by Lucy Johnston
June 22, 2008
The spate of deaths among young people in Britain’s suicide capital
could be linked to radio waves from dozens of mobile phone
transmitter masts near the victims’ homes.
Dr Roger Coghill, who sits on a Government advisory committee on
mobile radiation, has discovered that all 22 youngsters who have
killed themselves in Bridgend, South Wales, over the past 18 months
lived far closer than average to a mast.
He has examined worldwide studies linking proximity of masts to
depression. Dr Coghill’s work is likely to trigger alarm and lead to
closer scrutiny of the safety of masts, which are frequently sited
on public buildings such as schools and hospitals.
It is also likely to fuel more campaigns against placing masts close
to public places on health grounds.
There Are Thousands
of Masts in Britain
Dr Coghill said last night there was strong circumstantial evidence
that the masts may have triggered depression in those from Bridgend
who took their lives.
They include Kelly Stephenson, 20, who hanged herself from a shower
rail in February this year while on holiday in Folkestone, Kent.
Dr Coghill said:
“There is a body of research that has over the
years pointed to the fact that exposure to mobile radiation can lead
to depression. There is evidence of higher suicide rates where
people live near any electrical equipment that gives off radio or
There are now 70 million mobile phone handsets in the UK and around
50,000 masts. Both emit radio signals and electromagnetic fields
that can penetrate the brain, and for many years campaigners have
argued that this could seriously damage people’s health.
The national average for proximity to a mobile phone transmitter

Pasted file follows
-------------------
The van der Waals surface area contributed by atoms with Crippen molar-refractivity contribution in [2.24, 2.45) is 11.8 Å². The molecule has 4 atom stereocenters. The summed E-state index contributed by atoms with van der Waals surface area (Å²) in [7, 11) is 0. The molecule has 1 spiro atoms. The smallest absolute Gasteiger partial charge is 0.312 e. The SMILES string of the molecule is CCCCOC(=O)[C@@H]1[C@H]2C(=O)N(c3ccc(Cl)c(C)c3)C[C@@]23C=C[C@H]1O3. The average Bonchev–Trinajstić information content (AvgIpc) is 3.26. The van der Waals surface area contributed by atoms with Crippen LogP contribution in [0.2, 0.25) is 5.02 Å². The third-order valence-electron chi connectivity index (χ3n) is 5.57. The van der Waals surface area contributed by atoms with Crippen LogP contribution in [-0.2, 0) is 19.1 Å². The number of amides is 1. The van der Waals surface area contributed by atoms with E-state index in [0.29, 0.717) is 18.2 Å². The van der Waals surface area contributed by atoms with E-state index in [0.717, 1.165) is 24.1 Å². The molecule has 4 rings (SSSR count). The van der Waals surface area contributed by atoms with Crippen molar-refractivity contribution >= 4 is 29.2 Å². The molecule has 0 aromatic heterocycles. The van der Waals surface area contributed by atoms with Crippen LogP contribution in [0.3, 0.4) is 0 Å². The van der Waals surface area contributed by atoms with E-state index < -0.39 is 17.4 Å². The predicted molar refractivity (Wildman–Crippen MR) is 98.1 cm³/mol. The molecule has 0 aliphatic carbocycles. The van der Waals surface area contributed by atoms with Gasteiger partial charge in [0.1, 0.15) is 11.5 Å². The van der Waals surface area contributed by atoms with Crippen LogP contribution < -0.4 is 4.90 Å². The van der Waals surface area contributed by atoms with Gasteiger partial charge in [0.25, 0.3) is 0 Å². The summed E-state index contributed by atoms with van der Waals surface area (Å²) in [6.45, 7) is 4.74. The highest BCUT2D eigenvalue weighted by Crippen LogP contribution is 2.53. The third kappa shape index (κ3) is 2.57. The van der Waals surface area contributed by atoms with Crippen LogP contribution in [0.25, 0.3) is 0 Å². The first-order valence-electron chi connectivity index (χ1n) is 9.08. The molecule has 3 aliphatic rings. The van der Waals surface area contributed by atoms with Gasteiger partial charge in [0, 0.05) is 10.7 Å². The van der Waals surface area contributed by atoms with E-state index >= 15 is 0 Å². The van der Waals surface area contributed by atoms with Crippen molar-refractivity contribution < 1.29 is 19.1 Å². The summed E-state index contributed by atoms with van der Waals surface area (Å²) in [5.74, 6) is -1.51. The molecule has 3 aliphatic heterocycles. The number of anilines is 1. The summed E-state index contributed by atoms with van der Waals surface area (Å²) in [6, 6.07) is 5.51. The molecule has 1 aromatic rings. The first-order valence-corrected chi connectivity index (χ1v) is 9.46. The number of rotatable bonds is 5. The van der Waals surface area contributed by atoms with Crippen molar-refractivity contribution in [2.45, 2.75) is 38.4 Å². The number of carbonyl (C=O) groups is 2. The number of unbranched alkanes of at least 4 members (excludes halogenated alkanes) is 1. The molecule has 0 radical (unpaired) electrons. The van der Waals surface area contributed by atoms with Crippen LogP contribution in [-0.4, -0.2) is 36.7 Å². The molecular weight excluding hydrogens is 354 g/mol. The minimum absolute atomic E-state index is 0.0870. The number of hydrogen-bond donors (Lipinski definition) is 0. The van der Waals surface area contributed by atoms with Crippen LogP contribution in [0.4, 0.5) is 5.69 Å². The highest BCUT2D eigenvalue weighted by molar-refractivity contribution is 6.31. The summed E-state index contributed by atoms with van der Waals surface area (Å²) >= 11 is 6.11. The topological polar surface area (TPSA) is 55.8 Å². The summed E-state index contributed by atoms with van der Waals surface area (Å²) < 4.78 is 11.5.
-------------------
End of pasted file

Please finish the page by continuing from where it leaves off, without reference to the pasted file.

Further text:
varies depending on the type of mast. The latest masts are far more
powerful so they can transmit more sophisticated data, such as
photos and videos for people to download on internet phones.
Masts are placed on average 800 meters away from each home across
the country. In Bridgend the victims lived on average only 356
The national average distance from a new powerful mast is a
kilometer while in Bridgend it is 540 meters. Three transmitters
were within 200 meters, 13 within 400 meters and as many as 22
within 500 meters of victims’ homes. Carwyn Jones, 28, who hanged
himself last week, was the third young person in his street to
Research shows young people’s brains are more susceptible to radio
wave energy. Only two weeks ago a report identified mobiles as
having an effect on sleep patterns.
Dr Coghill added:
“What seems to be happening is that the electrical
energy is having an effect on the chemistry of the brain, depleting
serotonin levels. We know that in depression serotonin levels are
low and that a standard treatment for depression is to give drugs to
boost serotonin levels. As they begin to work, the patient’s
He said urgent research was needed because Britain was now covered
with thousands of masts, many close to homes, schools and offices.
Since January 5, 2007, there have been 22 deaths of young people in
the Bridgend area. Some believe the suicides are linked but so far
experts have failed to find a common cause.
Thomas Davies, 20, hanged himself in February 2007.
Last night his
brother Nathan, 19, welcomed Dr Coghill’s research.
“As far as this
family is concerned nothing can bring Tom back,” he said. “But if
there is a link found and something can be done then it could
prevent further suicides.”
But Mike Dolan, executive director of the
Association, dismissed Dr Coghill’s research.
“This is an
insensitive and outrageous piece of speculation which has no basis
in established science,” he said.
The Government’s Health Protection Agency insisted that fields from
mobile masts – even modern powerful masts – were well within
international agreed safety limits.
“There is no evidence that masts
do you harm. The levels of radio waves are very low.”